The third color is red. This will be used as an accent piece and will coordinate with the red band on the dash to bring the red exterior graphics color into the car. This keeps the flow of the car going, and as my artistic mother would have put it, “completes the touch.”
The materials list also consists of vinyl trim, foam padding, a suitable backing material, and something for making templates. I’ll go into more detail about these materials as I move deeper into the process. Right now I need to complete my plan. It’s hard to order materials if you don’t know how much you need.
Look through the window of any street rod and the first piece of interior trim you will see is the opposite door trim panel. Since this is the first part of the interior seen, this is also the best place to start the interior trim scheme layout.
In Photo 1 I’m using heavy cardboard to make my templates and they will serve as the drawing boards for laying out the interior design. How heavy is the cardboard? In print shop terms it is 25 points. In body shop terms it is .025-in. thick.
I’ve taken the time to carefully trim and fit the pieces to the door and quarter panel as each one will be used as the pattern for the real trim panels once I’ve finished laying out the scheme. You’ll notice from all of the drawing that I had several fits and starts before I arrived at a final layout.
To explain what I’ve come up with here, the portion of the templates covered with masking tape denotes the placement of the red stripe. This stripe actually begins on the dash panel and will flow across the door and end on the quarter panel trim piece. Notice that the stripe gets progressively wider as it moves toward the rear of the passenger compartment. Parallel lines are very difficult to construct and can detract from the looks of the car if not done right. Allowing the red band to widen as it moves rearward eliminates that problem.
Just below the red stripe on the door panel I’ve penciled in the position of the armrest. Since the bulk of this trim panel will be covered with the light gray material I’ll cover the armrest with the darker gray. Just as I did with the red stripe, I’ll let the darker gray material continue on and move across the quarter panel trim piece.
Referring back to the armrest, the location of this piece on the door isn’t a random placement. Measure any vehicle door out there and you will find the armrest is normally located eight to nine inches below the door glass belt molding and starts roughly at the halfway point across the door where it extends back towards the rear edge of the door. This armrest will be placed about eight inches below the belt molding, but I’m going to move it closer to the front of the door so I can add a handhold. This forward positioning of the armrest plus the addition of the handhold will provide a good place to grab the door and pull it shut.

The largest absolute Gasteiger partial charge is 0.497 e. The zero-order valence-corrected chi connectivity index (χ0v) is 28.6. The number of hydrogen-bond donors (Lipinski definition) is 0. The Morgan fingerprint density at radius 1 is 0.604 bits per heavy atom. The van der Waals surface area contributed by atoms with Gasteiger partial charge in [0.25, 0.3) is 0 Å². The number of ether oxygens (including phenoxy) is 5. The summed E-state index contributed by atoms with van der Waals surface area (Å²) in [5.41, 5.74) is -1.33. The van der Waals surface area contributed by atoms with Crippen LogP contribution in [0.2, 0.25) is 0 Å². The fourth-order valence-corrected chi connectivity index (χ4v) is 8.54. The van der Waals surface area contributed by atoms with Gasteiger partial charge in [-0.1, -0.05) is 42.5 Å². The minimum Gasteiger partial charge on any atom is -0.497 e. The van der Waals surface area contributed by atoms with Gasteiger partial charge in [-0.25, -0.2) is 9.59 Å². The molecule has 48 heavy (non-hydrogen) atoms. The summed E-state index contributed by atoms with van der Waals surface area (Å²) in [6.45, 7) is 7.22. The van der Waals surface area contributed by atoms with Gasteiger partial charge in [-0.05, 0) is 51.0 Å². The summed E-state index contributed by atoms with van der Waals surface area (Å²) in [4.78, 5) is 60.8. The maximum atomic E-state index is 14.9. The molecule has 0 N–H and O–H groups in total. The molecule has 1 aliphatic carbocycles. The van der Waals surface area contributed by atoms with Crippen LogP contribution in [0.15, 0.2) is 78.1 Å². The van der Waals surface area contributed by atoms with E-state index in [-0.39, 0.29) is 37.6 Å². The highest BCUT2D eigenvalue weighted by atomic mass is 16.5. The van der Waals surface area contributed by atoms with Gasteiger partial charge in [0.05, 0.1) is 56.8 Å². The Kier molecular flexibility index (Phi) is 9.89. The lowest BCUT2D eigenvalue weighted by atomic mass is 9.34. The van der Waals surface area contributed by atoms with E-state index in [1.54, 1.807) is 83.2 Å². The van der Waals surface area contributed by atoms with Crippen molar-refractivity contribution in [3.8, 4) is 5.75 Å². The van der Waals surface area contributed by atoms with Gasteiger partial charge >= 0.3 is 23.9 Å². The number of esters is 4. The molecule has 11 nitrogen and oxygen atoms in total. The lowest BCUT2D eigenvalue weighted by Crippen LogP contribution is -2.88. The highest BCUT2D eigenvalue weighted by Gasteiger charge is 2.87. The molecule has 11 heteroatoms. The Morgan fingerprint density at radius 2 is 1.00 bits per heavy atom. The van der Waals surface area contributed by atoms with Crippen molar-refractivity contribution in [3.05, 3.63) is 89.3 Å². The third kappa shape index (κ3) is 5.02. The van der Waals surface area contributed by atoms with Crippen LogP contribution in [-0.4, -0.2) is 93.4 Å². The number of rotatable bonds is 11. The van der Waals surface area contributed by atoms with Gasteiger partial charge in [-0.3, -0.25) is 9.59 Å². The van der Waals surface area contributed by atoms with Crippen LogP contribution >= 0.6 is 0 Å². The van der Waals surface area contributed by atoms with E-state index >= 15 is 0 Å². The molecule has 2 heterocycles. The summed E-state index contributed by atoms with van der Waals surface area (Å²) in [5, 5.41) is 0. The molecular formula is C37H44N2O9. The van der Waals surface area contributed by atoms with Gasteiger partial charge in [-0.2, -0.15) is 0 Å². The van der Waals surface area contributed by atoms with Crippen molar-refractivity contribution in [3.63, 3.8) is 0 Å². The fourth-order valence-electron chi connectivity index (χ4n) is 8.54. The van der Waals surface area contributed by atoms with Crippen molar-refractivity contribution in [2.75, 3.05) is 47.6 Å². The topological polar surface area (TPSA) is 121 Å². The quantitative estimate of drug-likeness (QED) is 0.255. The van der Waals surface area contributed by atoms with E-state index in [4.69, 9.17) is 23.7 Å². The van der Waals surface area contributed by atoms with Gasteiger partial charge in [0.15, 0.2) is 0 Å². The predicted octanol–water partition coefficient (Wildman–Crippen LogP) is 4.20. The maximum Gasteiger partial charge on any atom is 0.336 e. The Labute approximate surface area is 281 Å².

Putting It All Together
All of the interior panels made for this car will be constructed using the techniques described below. The only variables will be the size and mounting locations of each of the panels.
Working first with the door trim panel I start by cutting the base panel from a sheet of Lauan. This is a type of thin plywood, about 3/16-inch thick, which is available at most home improvement centers. The base panel is cut according to my template and then attached to the door using a couple of sheet metal screws (Photo 2).
The screws allow me to correctly position the base panel on the door no matter how many times I remove it to refine the fit.
How do I refine the fit? I use a belt sander or hand sanding blocks to remove any part of the trim panel that doesn’t fit right. What’s a good fit? In this case a good fit means locating the trim panel a quarter of an inch inboard of the door frame all around the door.